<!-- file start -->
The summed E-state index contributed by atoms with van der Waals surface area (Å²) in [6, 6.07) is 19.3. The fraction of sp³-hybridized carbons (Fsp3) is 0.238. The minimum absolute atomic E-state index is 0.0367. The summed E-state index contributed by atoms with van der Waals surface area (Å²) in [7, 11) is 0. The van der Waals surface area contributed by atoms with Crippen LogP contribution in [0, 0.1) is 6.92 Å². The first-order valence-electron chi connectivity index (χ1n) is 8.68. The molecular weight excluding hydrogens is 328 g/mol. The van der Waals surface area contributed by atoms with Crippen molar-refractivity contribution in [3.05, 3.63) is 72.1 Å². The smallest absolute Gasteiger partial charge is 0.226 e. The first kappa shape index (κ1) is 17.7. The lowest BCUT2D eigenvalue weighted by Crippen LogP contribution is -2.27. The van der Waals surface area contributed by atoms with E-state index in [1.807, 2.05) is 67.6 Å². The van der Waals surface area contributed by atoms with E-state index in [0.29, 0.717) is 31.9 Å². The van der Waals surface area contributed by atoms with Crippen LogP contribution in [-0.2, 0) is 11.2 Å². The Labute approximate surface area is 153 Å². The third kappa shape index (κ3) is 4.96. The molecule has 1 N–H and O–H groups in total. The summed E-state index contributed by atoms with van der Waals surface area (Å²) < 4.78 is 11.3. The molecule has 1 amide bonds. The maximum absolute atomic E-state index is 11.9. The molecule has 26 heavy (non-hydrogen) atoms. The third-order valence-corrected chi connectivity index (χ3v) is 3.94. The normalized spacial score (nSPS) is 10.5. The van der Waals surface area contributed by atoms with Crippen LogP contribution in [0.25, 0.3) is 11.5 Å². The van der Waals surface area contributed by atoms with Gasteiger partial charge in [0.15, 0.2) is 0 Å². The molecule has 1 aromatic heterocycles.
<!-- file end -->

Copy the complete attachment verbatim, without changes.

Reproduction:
The summed E-state index contributed by atoms with van der Waals surface area (Å²) in [6, 6.07) is 19.3. The fraction of sp³-hybridized carbons (Fsp3) is 0.238. The minimum absolute atomic E-state index is 0.0367. The summed E-state index contributed by atoms with van der Waals surface area (Å²) in [7, 11) is 0. The van der Waals surface area contributed by atoms with Crippen LogP contribution in [0, 0.1) is 6.92 Å². The first-order valence-electron chi connectivity index (χ1n) is 8.68. The molecular weight excluding hydrogens is 328 g/mol. The van der Waals surface area contributed by atoms with Crippen molar-refractivity contribution in [3.05, 3.63) is 72.1 Å². The smallest absolute Gasteiger partial charge is 0.226 e. The first kappa shape index (κ1) is 17.7. The lowest BCUT2D eigenvalue weighted by Crippen LogP contribution is -2.27. The van der Waals surface area contributed by atoms with E-state index in [1.807, 2.05) is 67.6 Å². The van der Waals surface area contributed by atoms with E-state index in [0.29, 0.717) is 31.9 Å². The van der Waals surface area contributed by atoms with Crippen LogP contribution in [-0.2, 0) is 11.2 Å². The Labute approximate surface area is 153 Å². The third kappa shape index (κ3) is 4.96. The molecule has 1 N–H and O–H groups in total. The summed E-state index contributed by atoms with van der Waals surface area (Å²) < 4.78 is 11.3. The molecule has 1 amide bonds. The maximum absolute atomic E-state index is 11.9. The molecule has 26 heavy (non-hydrogen) atoms. The third-order valence-corrected chi connectivity index (χ3v) is 3.94. The normalized spacial score (nSPS) is 10.5. The van der Waals surface area contributed by atoms with Crippen LogP contribution in [0.25, 0.3) is 11.5 Å². The van der Waals surface area contributed by atoms with Gasteiger partial charge in [0.15, 0.2) is 0 Å². The molecule has 1 aromatic heterocycles.